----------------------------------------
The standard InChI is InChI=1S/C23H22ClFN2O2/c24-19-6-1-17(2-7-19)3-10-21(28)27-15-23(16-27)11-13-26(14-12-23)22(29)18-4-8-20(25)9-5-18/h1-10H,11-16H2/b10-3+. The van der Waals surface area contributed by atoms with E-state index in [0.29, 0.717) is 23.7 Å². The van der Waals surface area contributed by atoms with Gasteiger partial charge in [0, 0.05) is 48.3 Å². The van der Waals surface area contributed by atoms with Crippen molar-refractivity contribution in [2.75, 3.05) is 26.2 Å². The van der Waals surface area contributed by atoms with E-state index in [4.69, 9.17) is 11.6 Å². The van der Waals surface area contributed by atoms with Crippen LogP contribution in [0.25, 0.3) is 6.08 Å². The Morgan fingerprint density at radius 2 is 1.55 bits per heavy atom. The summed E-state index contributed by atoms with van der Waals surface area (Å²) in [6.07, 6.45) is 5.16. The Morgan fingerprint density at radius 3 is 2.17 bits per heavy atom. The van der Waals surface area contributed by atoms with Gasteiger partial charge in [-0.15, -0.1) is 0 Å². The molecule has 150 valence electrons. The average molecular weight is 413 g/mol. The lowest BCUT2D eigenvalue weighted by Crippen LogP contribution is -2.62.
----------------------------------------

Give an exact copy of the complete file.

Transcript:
The standard InChI is InChI=1S/C23H22ClFN2O2/c24-19-6-1-17(2-7-19)3-10-21(28)27-15-23(16-27)11-13-26(14-12-23)22(29)18-4-8-20(25)9-5-18/h1-10H,11-16H2/b10-3+. The van der Waals surface area contributed by atoms with E-state index in [0.29, 0.717) is 23.7 Å². The van der Waals surface area contributed by atoms with Gasteiger partial charge in [0, 0.05) is 48.3 Å². The van der Waals surface area contributed by atoms with Crippen molar-refractivity contribution in [2.75, 3.05) is 26.2 Å². The van der Waals surface area contributed by atoms with E-state index in [4.69, 9.17) is 11.6 Å². The van der Waals surface area contributed by atoms with Crippen LogP contribution in [0.25, 0.3) is 6.08 Å². The Morgan fingerprint density at radius 2 is 1.55 bits per heavy atom. The summed E-state index contributed by atoms with van der Waals surface area (Å²) in [6.07, 6.45) is 5.16. The Morgan fingerprint density at radius 3 is 2.17 bits per heavy atom. The van der Waals surface area contributed by atoms with Gasteiger partial charge in [-0.15, -0.1) is 0 Å². The molecule has 150 valence electrons. The average molecular weight is 413 g/mol. The lowest BCUT2D eigenvalue weighted by Crippen LogP contribution is -2.62.